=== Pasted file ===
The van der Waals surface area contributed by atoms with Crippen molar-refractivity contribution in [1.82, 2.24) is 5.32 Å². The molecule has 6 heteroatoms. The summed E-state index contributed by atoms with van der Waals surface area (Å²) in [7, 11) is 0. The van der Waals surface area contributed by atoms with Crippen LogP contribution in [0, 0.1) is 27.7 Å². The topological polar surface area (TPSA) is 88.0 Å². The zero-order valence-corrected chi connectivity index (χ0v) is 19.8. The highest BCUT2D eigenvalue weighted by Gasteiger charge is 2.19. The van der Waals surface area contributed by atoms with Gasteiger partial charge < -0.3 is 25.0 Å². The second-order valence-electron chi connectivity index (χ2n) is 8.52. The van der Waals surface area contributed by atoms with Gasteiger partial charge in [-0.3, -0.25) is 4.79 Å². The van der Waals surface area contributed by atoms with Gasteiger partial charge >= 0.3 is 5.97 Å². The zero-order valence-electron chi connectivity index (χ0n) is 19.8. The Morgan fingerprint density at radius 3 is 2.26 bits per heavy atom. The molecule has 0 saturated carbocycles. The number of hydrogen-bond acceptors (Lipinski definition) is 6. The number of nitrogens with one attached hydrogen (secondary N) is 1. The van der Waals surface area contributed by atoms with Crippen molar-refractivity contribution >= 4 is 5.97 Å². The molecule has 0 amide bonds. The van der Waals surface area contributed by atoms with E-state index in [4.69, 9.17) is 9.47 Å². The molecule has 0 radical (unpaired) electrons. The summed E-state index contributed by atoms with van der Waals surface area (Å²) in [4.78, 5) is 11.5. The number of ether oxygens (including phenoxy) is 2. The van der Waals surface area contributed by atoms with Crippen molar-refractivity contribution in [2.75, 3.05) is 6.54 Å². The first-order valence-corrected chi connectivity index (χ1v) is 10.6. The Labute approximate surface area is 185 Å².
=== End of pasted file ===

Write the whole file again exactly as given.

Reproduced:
The van der Waals surface area contributed by atoms with Crippen molar-refractivity contribution in [1.82, 2.24) is 5.32 Å². The molecule has 6 heteroatoms. The summed E-state index contributed by atoms with van der Waals surface area (Å²) in [7, 11) is 0. The van der Waals surface area contributed by atoms with Crippen LogP contribution in [0, 0.1) is 27.7 Å². The topological polar surface area (TPSA) is 88.0 Å². The zero-order valence-corrected chi connectivity index (χ0v) is 19.8. The highest BCUT2D eigenvalue weighted by Gasteiger charge is 2.19. The van der Waals surface area contributed by atoms with Gasteiger partial charge < -0.3 is 25.0 Å². The second-order valence-electron chi connectivity index (χ2n) is 8.52. The van der Waals surface area contributed by atoms with Gasteiger partial charge in [-0.3, -0.25) is 4.79 Å². The van der Waals surface area contributed by atoms with Gasteiger partial charge >= 0.3 is 5.97 Å². The zero-order valence-electron chi connectivity index (χ0n) is 19.8. The Morgan fingerprint density at radius 3 is 2.26 bits per heavy atom. The molecule has 0 saturated carbocycles. The number of hydrogen-bond acceptors (Lipinski definition) is 6. The number of nitrogens with one attached hydrogen (secondary N) is 1. The van der Waals surface area contributed by atoms with Crippen molar-refractivity contribution >= 4 is 5.97 Å². The molecule has 0 amide bonds. The van der Waals surface area contributed by atoms with E-state index in [4.69, 9.17) is 9.47 Å². The molecule has 0 radical (unpaired) electrons. The summed E-state index contributed by atoms with van der Waals surface area (Å²) in [4.78, 5) is 11.5. The number of ether oxygens (including phenoxy) is 2. The van der Waals surface area contributed by atoms with Crippen molar-refractivity contribution in [2.75, 3.05) is 6.54 Å². The first-order valence-corrected chi connectivity index (χ1v) is 10.6. The Labute approximate surface area is 185 Å².